Ecological conditions and trends have a huge influence on the macro environment of Unilever in Singapore. Ecological factors present in Singapore significantly affect Unilever’s business of consumer goods.  The factors are such as increasing interest in business ecology, rising business efforts given for sustainability and alarming increase in the complexity of the environmental programs (Anderson, & Woolley, 2012).  In Singapore, Unilever’s operational strategy must think about the internal business process and product innovation for the purpose of practising less negative impact of business on the environment. These types of effort can increase Unilever’s capability to satisfy the complex environmental factors.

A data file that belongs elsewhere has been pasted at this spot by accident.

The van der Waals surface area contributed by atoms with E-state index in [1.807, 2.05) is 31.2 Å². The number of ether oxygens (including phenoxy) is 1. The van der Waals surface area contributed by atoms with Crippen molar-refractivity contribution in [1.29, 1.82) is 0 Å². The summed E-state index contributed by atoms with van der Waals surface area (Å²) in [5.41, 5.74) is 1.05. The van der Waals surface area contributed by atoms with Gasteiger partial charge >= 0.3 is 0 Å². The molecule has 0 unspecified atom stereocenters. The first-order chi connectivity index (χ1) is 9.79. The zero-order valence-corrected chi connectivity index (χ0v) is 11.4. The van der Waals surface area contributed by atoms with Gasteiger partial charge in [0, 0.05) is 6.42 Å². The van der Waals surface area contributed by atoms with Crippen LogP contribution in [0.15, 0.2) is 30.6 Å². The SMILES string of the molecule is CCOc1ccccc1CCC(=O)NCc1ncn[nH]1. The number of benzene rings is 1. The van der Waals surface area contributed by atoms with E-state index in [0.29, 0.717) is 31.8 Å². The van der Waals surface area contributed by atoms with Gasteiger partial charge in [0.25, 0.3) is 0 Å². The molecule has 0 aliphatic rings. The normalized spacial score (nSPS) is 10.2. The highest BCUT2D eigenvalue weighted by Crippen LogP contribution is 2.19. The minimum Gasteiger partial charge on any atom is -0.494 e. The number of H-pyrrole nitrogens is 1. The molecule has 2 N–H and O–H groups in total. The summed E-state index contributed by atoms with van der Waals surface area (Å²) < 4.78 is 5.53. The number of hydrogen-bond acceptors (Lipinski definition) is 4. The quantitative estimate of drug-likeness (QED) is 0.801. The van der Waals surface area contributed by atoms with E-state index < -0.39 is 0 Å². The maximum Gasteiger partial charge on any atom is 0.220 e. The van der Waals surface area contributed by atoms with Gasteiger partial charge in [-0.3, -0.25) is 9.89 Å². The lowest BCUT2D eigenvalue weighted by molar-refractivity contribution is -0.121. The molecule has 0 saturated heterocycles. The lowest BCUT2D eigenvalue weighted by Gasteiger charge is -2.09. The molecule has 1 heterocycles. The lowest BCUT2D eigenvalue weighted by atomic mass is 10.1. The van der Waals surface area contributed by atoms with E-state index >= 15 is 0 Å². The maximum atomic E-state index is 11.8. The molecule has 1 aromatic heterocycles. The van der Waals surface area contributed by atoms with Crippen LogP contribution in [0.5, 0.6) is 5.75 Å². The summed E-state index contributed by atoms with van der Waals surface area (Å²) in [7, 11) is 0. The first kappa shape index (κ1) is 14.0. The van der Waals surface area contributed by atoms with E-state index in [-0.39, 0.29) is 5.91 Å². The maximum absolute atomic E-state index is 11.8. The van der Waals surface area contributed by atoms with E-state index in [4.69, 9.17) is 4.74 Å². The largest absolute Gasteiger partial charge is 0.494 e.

Unilever in Singapore identifies the impacts of legal rules and systems on the macro-environment of its business. Singapore’s Unilever has a scope of strengthening its brand loyalty and corporate image through matching the environmental regulation with the strategies of corporate social responsibilities. The other opportunities of Unilever in Singapore are strengthening the laws related to international patent and a consumer right (Kohli, 2017). An opportunity is created by the strength of law of consumer right to the company that it can improve the qualities of customer services including the quality and the standards of its products.